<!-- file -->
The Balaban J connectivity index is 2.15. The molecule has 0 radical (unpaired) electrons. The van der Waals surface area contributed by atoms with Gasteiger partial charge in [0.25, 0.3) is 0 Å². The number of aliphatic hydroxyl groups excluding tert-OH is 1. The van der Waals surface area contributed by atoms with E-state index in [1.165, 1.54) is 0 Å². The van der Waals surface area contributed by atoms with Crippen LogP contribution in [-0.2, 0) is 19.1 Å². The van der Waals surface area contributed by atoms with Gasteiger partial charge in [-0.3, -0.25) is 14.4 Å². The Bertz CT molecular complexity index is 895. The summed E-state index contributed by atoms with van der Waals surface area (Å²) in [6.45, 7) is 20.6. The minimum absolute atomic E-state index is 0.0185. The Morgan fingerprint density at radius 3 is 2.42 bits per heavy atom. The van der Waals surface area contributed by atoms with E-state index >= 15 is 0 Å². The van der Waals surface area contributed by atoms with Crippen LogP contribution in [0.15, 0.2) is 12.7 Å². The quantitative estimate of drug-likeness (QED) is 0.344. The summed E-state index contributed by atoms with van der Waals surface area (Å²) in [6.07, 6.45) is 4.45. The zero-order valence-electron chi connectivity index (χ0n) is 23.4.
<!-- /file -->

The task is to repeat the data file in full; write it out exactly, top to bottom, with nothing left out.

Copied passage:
The Balaban J connectivity index is 2.15. The molecule has 0 radical (unpaired) electrons. The van der Waals surface area contributed by atoms with Gasteiger partial charge in [0.25, 0.3) is 0 Å². The number of aliphatic hydroxyl groups excluding tert-OH is 1. The van der Waals surface area contributed by atoms with E-state index in [1.165, 1.54) is 0 Å². The van der Waals surface area contributed by atoms with Crippen LogP contribution in [-0.2, 0) is 19.1 Å². The van der Waals surface area contributed by atoms with Gasteiger partial charge in [-0.3, -0.25) is 14.4 Å². The Bertz CT molecular complexity index is 895. The summed E-state index contributed by atoms with van der Waals surface area (Å²) in [6.45, 7) is 20.6. The minimum absolute atomic E-state index is 0.0185. The Morgan fingerprint density at radius 3 is 2.42 bits per heavy atom. The van der Waals surface area contributed by atoms with E-state index >= 15 is 0 Å². The van der Waals surface area contributed by atoms with Crippen LogP contribution in [0.15, 0.2) is 12.7 Å². The quantitative estimate of drug-likeness (QED) is 0.344. The summed E-state index contributed by atoms with van der Waals surface area (Å²) in [6.07, 6.45) is 4.45. The zero-order valence-electron chi connectivity index (χ0n) is 23.4.